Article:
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Part 2 of 3 - Featherweight Light Wiring Troubleshooting & Repair
Featherweight Light Wiring Tutorial Series - Part 2
In Part 1 of the Light Wiring Series, we did a basic cleaning of the light wiring lead sheath underneath the machine, which helps to remove some of the exposed oxidation residue that can build up over a long period of time. Remember, this series is only for Singer Featherweight 221 machines manufactured in the US from 1933 to 1957 and for 221 Featherweight machines manufactured in the UK from 1947 to about 1951 .
On the topic of oxidation, sometimes that residue, or corrosion, is not just on the area seen underneath the drip pan tray but can further extend all the way up to the light socket. If that’s the case, the wire sheath and light switch will need completely removed to inspect, clean and repair any damage to the wires. It sounds like it would be a difficult task to accomplish, but each step is explained as we learn more about the Singer Featherweight’s internal workings together. So, let’s proceed with this simple step-by-step maintenance procedure.
Tools Needed or Recommended:
- Safety Glasses
- Wera Safety Maintenance Screwdriver or Set of 4
- Magnetic Dish for Screws and Parts
- Heat-Shrink Tubing
- BBQ or Camping Lighter
- Light Socket and Wiring Replacement
- Drip Pan Tray
- Terminal Receptacle and Screw
- Wire Nut
- Brass Terminal Receptacle Washer
- Wire Clamp and Screw
- Toggle Light Switch with Lead
- Bakelite Thumb Nut for Light Switch
- Hexagon Lock Nut for Light Switch
- Side Screw of Toggle Switch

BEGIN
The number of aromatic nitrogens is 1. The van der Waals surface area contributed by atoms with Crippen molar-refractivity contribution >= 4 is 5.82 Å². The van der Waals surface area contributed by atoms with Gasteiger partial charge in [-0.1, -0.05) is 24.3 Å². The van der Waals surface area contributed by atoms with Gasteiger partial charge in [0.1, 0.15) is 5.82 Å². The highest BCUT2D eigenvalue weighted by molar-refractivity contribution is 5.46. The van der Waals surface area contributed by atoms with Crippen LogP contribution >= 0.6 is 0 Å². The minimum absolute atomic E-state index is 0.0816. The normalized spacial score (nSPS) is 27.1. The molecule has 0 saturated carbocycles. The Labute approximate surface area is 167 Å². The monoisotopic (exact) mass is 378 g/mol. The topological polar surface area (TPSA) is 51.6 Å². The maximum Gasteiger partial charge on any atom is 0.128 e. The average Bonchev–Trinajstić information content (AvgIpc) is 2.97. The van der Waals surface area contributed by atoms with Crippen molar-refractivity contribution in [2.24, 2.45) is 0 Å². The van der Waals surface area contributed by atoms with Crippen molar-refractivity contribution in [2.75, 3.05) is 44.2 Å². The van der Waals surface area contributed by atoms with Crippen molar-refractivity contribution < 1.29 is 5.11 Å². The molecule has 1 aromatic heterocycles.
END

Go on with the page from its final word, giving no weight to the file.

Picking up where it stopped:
- Lamp Shade (or Light Housing)
- Lamp Shade Screw
Wearing gloves will keep any oils and residue off your hands and safety glasses help to prevent any flecks from entering the eyes. As the screws and small parts are removed, be sure to keep them stored in a safekeeping container. The Featherweight Magnetic Dish works perfectly for this (and it matches the machine, too)!
- Unplug the machine and remove the light bulb and drip pan tray.
- Using the Wera Safety Screwdriver, remove the screw on the Terminal Receptacle
- Gently pull out on the receptacle and remove the wire nut from the Number 1 and 3 wire
There are actually 4 wires on the back of the Terminal Receptacle. Two are for the light and two are for the motor. The one wire at #1 is for the light; the one wire at #2 is for the motor; and the two wires at #3 are for the light switch and motor to complete the circuit.
- Remove the two wires at the #3 position and the one wire at the #1 position. The wire at #2 will remain in place.
- Loosen and remove the wire clamp and screw.
- Remove the round bakelite thumb nut as well as the hexagon lock nut that holds the toggle light switch in place. The hexagon nut is removed using a 9/16” wrench.
- Remove the actual light switch by pushing it down to the bottom of the machine.
- Remove the screw on the side the of the light switch that holds the wire in place and slip the paper covering off.
- Remove the Lamp Shade Screw
- Straighten the Lead Sheath under the machine and make sure that both wires are free from the receptacle.